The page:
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Comment: Re:Do they still require a business plan? (Score 1) 193

by taylortbb (#42600313) Attached to: RIM Attracts 15,000 Apps For BlackBerry 10 In 2 Days
I've been doing BB development for a few years and they've never required business plans, don't know what happened there. Registering for App World requires a scan of government photo ID, most people use their driver's license or passport. It's human reviewed so it takes a couple days but it's pretty painless. All the notarized form requirements are gone. The signing keys are free now and just require an email. The entire process has actually become quite painless, and BB10 is actually a nice platform to develop for. All BBOS development has left me wanting to smash my phone, but BB10 development I'll do for fun.

Comment: Re:BB (Score 1) 229

by taylortbb (#40173827) Attached to: Ask Slashdot: Equipping a Company With Secure Android Phones?
You are aware they have zero debt and are sitting on over a billion in cash and growing? Yes, growing their cash, even this quarter with all the doom and gloom. You have a very interesting definition of "bleeding money out their assholes". They're also adding subscribers, total number of people with active BlackBerrys is at an all time high. They have their issues but they're not going to be filing for bankruptcy tomorrow, despite common perception.

Comment: Re:Blackberry? (Score 1) 229

by taylortbb (#40173733) Attached to: Ask Slashdot: Equipping a Company With Secure Android Phones?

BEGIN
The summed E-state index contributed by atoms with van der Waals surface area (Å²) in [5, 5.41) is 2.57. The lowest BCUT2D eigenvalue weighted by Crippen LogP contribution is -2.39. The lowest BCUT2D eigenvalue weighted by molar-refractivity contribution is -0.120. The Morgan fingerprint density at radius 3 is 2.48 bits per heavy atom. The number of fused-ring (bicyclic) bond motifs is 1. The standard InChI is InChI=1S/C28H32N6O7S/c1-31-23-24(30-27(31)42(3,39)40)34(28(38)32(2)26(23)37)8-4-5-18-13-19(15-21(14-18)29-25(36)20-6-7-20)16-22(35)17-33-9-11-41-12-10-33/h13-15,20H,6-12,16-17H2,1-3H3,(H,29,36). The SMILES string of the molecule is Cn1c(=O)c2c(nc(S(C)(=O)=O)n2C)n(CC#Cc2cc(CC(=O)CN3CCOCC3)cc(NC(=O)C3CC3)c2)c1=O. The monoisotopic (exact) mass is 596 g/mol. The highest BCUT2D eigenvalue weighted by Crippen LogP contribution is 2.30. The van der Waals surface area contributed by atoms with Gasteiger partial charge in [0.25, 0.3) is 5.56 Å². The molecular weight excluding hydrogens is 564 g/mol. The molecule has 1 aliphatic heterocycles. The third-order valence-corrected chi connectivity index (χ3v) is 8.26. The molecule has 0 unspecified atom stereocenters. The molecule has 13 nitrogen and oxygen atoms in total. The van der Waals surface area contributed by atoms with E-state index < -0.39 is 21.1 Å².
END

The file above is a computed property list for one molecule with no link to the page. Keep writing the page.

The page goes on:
in any Blackberry I've ever owned or seen in smoothness, intuitiveness, app switching, ecosystem, and whatever else you can think of.

There is a key qualified there, that you've "owned or seen". The new BB7 devices really don't get the credit they should have and very few people know them. Everyone seems to have missed that RIM changed their UI over to 60fps hardware accelerated rendering. The result is an experience far smoother than the vast majority of Android devices. Things like pinch zoom in the browser are as smooth as iOS.

I'm not going to tell you that BlackBerry has a ton of apps, I'd be deluding myself. But the IM, email and social networking experience the GP was referring to is really unmatched by other platforms.

Education

+ - Is Climate Change the New Evolution?->

Submitted by sciencehabit
sciencehabit (1205606) writes "Is climate change education the new evolution, threatened in U.S. school districts and state education standards by well-organized interest groups? A growing number of education advocates believe so, and yesterday, the National Center for Science Education in Oakland, California, which fights the teaching of creationism, announced that it's going to take on climate change denial as well."
Link to Original Source

Comment: Re:How is this even... (Score 1) 464

by taylortbb (#38694164) Attached to: Homeless Student Is Intel Talent Search Semifinalist
There's a difference between "can't afford" and "not willing to pay for". If you look at the US and government spending as a percentage of GDP ( http://en.wikipedia.org/wiki/Government_spending#Government_spending_as_a_percentage_of_GDP ) it's not that out of line with other countries. The problem is that taxation as a percentage of GDP hasn't kept up to pay for it all.

I'm not going to say the US shouldn't cut anything, but what to cut is really outside the scope of this and discussing it wouldn't end well. To point is just that, other economically successful countries (say Canada, which doesn't have a debt crisis) manage with governments that spend an even larger amount of money. The US could afford what it currently spends if it raised taxes to levels seen in many other developed countries, or even just close to those levels.

Comment: Re:What are the physical difference (Score 5, Informative) 63